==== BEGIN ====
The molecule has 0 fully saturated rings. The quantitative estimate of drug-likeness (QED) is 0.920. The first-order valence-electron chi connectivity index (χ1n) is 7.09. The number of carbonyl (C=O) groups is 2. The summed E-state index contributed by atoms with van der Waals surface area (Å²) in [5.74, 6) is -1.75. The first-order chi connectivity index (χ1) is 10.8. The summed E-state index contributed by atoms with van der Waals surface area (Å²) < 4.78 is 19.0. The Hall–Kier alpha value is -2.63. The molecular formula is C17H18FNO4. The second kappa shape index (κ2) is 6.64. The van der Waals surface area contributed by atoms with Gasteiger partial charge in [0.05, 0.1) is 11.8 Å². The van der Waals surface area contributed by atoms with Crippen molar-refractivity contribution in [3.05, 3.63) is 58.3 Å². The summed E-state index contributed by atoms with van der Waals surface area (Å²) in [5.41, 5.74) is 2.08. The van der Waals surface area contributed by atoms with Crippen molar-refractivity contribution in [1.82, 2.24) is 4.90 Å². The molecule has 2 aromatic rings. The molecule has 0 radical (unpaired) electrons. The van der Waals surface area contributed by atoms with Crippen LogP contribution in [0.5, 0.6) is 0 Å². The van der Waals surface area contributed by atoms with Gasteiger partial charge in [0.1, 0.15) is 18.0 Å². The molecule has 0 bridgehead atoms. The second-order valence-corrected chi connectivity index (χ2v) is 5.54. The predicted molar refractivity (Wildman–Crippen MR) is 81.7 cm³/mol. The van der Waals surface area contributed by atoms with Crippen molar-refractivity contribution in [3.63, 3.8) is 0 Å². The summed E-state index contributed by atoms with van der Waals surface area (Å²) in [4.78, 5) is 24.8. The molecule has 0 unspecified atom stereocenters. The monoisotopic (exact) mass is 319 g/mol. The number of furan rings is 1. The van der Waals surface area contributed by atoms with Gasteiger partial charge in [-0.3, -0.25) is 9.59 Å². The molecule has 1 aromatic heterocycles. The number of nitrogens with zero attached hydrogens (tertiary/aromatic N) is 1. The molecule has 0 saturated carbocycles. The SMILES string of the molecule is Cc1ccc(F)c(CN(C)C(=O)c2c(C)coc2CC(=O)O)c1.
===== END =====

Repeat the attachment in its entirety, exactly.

The molecule has 0 fully saturated rings. The quantitative estimate of drug-likeness (QED) is 0.920. The first-order valence-electron chi connectivity index (χ1n) is 7.09. The number of carbonyl (C=O) groups is 2. The summed E-state index contributed by atoms with van der Waals surface area (Å²) in [5.74, 6) is -1.75. The first-order chi connectivity index (χ1) is 10.8. The summed E-state index contributed by atoms with van der Waals surface area (Å²) < 4.78 is 19.0. The Hall–Kier alpha value is -2.63. The molecular formula is C17H18FNO4. The second kappa shape index (κ2) is 6.64. The van der Waals surface area contributed by atoms with Gasteiger partial charge in [0.05, 0.1) is 11.8 Å². The van der Waals surface area contributed by atoms with Crippen molar-refractivity contribution in [3.05, 3.63) is 58.3 Å². The summed E-state index contributed by atoms with van der Waals surface area (Å²) in [5.41, 5.74) is 2.08. The van der Waals surface area contributed by atoms with Crippen molar-refractivity contribution in [1.82, 2.24) is 4.90 Å². The molecule has 2 aromatic rings. The molecule has 0 radical (unpaired) electrons. The van der Waals surface area contributed by atoms with Crippen LogP contribution in [0.5, 0.6) is 0 Å². The van der Waals surface area contributed by atoms with Gasteiger partial charge in [0.1, 0.15) is 18.0 Å². The molecule has 0 bridgehead atoms. The second-order valence-corrected chi connectivity index (χ2v) is 5.54. The predicted molar refractivity (Wildman–Crippen MR) is 81.7 cm³/mol. The van der Waals surface area contributed by atoms with Crippen molar-refractivity contribution in [3.63, 3.8) is 0 Å². The summed E-state index contributed by atoms with van der Waals surface area (Å²) in [4.78, 5) is 24.8. The molecule has 0 unspecified atom stereocenters. The monoisotopic (exact) mass is 319 g/mol. The number of furan rings is 1. The van der Waals surface area contributed by atoms with Gasteiger partial charge in [-0.3, -0.25) is 9.59 Å². The molecule has 1 aromatic heterocycles. The number of nitrogens with zero attached hydrogens (tertiary/aromatic N) is 1. The molecule has 0 saturated carbocycles. The SMILES string of the molecule is Cc1ccc(F)c(CN(C)C(=O)c2c(C)coc2CC(=O)O)c1.